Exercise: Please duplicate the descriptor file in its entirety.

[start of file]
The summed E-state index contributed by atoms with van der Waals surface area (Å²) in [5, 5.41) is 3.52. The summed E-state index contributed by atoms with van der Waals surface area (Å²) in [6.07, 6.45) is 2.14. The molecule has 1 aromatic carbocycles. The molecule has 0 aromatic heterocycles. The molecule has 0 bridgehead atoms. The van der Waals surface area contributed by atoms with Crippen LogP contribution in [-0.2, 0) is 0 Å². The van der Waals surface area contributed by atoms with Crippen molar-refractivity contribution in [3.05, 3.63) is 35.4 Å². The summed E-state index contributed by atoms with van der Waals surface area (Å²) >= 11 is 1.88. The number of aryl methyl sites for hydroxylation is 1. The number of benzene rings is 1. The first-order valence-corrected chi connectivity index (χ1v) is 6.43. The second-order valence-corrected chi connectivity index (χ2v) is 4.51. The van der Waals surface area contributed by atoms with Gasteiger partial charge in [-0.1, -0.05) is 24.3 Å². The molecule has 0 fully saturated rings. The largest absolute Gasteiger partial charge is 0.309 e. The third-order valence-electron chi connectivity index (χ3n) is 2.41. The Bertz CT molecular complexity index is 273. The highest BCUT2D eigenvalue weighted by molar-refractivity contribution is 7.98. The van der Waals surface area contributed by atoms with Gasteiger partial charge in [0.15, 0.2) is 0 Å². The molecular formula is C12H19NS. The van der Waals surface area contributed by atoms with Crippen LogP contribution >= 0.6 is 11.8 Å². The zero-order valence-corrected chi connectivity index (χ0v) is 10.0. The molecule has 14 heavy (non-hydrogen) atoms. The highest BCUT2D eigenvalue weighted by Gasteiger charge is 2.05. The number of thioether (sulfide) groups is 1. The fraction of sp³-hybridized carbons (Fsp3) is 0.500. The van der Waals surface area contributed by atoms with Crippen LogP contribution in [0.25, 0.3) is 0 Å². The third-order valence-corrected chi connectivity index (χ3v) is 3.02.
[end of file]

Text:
The summed E-state index contributed by atoms with van der Waals surface area (Å²) in [5, 5.41) is 3.52. The summed E-state index contributed by atoms with van der Waals surface area (Å²) in [6.07, 6.45) is 2.14. The molecule has 1 aromatic carbocycles. The molecule has 0 aromatic heterocycles. The molecule has 0 bridgehead atoms. The van der Waals surface area contributed by atoms with Crippen LogP contribution in [-0.2, 0) is 0 Å². The van der Waals surface area contributed by atoms with Crippen molar-refractivity contribution in [3.05, 3.63) is 35.4 Å². The summed E-state index contributed by atoms with van der Waals surface area (Å²) >= 11 is 1.88. The number of aryl methyl sites for hydroxylation is 1. The number of benzene rings is 1. The first-order valence-corrected chi connectivity index (χ1v) is 6.43. The second-order valence-corrected chi connectivity index (χ2v) is 4.51. The van der Waals surface area contributed by atoms with Gasteiger partial charge in [-0.1, -0.05) is 24.3 Å². The molecule has 0 fully saturated rings. The largest absolute Gasteiger partial charge is 0.309 e. The third-order valence-electron chi connectivity index (χ3n) is 2.41. The Bertz CT molecular complexity index is 273. The highest BCUT2D eigenvalue weighted by molar-refractivity contribution is 7.98. The van der Waals surface area contributed by atoms with Gasteiger partial charge in [0.15, 0.2) is 0 Å². The molecular formula is C12H19NS. The van der Waals surface area contributed by atoms with Crippen LogP contribution >= 0.6 is 11.8 Å². The zero-order valence-corrected chi connectivity index (χ0v) is 10.0. The molecule has 14 heavy (non-hydrogen) atoms. The highest BCUT2D eigenvalue weighted by Gasteiger charge is 2.05. The number of thioether (sulfide) groups is 1. The fraction of sp³-hybridized carbons (Fsp3) is 0.500. The van der Waals surface area contributed by atoms with Crippen LogP contribution in [0.25, 0.3) is 0 Å². The third-order valence-corrected chi connectivity index (χ3v) is 3.02.